The Daily Parker

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Two items about academic research

First, from the scientist behind Deeply Trivial, a Times report that giving people money to answer survey questions makes their answers more accurate:

[W]hen you ask people about the economy, the answers are less a statement of objectivity and more like what they’d say if you’d asked which pro football team was the best. That has important implications for democracy. How can people judge whether a party is effective if there is no sense of objective truth? And it could even have implications for the economy itself if, for example, conservative-leaning business executives freeze hiring or investment when the president doesn’t share their politics.

[W]hen money was added to the equation, questions about the economy became less like asking people which football team they thought was best, and more like asking them to place a wager. Even a little bit of cash gets people to think harder about the situation and answer more objectively.

“People are not telling you what they actually believe in ordinary surveys,” [researcher John G. Bullock at the University of Texas at Austin] said. “With a payment, we’re eliciting not necessarily thoughtful responses, but more sincere responses.”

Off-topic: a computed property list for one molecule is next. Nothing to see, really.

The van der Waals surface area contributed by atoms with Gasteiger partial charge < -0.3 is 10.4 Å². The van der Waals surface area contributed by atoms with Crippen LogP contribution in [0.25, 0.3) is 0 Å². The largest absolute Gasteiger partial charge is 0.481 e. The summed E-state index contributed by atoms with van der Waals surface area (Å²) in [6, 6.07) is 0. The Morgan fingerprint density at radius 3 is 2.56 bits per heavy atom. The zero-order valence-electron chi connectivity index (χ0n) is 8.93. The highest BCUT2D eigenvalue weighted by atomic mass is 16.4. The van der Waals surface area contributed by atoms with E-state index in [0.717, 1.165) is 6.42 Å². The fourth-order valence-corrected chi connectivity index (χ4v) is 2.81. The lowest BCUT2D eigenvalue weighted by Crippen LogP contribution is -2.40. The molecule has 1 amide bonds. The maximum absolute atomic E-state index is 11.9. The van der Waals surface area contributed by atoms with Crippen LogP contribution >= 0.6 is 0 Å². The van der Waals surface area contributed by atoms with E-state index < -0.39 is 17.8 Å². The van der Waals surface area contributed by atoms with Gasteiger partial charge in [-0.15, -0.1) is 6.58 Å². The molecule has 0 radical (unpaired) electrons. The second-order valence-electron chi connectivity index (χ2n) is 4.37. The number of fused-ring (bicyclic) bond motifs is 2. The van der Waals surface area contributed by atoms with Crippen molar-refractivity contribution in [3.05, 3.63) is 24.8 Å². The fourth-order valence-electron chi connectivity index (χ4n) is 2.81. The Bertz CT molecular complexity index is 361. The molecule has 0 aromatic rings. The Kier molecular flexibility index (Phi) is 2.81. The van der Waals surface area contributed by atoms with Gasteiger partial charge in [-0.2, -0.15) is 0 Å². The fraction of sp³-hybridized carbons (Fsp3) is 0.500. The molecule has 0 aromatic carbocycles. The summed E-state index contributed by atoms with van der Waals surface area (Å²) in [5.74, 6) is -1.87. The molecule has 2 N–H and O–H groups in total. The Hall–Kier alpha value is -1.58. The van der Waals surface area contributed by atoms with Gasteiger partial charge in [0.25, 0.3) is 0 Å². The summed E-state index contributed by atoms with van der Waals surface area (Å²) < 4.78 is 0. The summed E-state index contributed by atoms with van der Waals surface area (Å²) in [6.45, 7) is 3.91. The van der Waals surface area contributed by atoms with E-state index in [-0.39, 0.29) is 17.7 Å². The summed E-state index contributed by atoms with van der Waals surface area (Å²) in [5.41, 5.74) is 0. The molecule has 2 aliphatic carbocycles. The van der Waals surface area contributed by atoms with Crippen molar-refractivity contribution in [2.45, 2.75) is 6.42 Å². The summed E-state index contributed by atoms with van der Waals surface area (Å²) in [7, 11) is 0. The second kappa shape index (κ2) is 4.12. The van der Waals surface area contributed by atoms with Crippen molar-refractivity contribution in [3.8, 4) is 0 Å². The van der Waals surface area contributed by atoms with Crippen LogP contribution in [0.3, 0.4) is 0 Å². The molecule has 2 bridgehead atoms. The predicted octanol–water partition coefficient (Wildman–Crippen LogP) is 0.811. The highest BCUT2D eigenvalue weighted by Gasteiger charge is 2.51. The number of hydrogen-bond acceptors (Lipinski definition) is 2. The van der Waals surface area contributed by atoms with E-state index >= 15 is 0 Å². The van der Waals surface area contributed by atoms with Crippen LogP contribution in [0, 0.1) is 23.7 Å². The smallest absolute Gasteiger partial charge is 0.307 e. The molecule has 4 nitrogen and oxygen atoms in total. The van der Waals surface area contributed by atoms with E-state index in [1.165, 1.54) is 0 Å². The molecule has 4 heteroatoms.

In the same newspaper, Paul Krugman demonstrates that a right-wing trope about academia doesn't mean what they think it means:

Overall, the evidence looks a lot more consistent with a story that has academics rejecting a conservative party that has moved sharply right than it does with a story in which academics have moved left.

Now, you might argue that academics should reflect the political spectrum in the nation — that we need affirmative action for conservative professors, even in science. But do you really want to go there?

No, you really don't.

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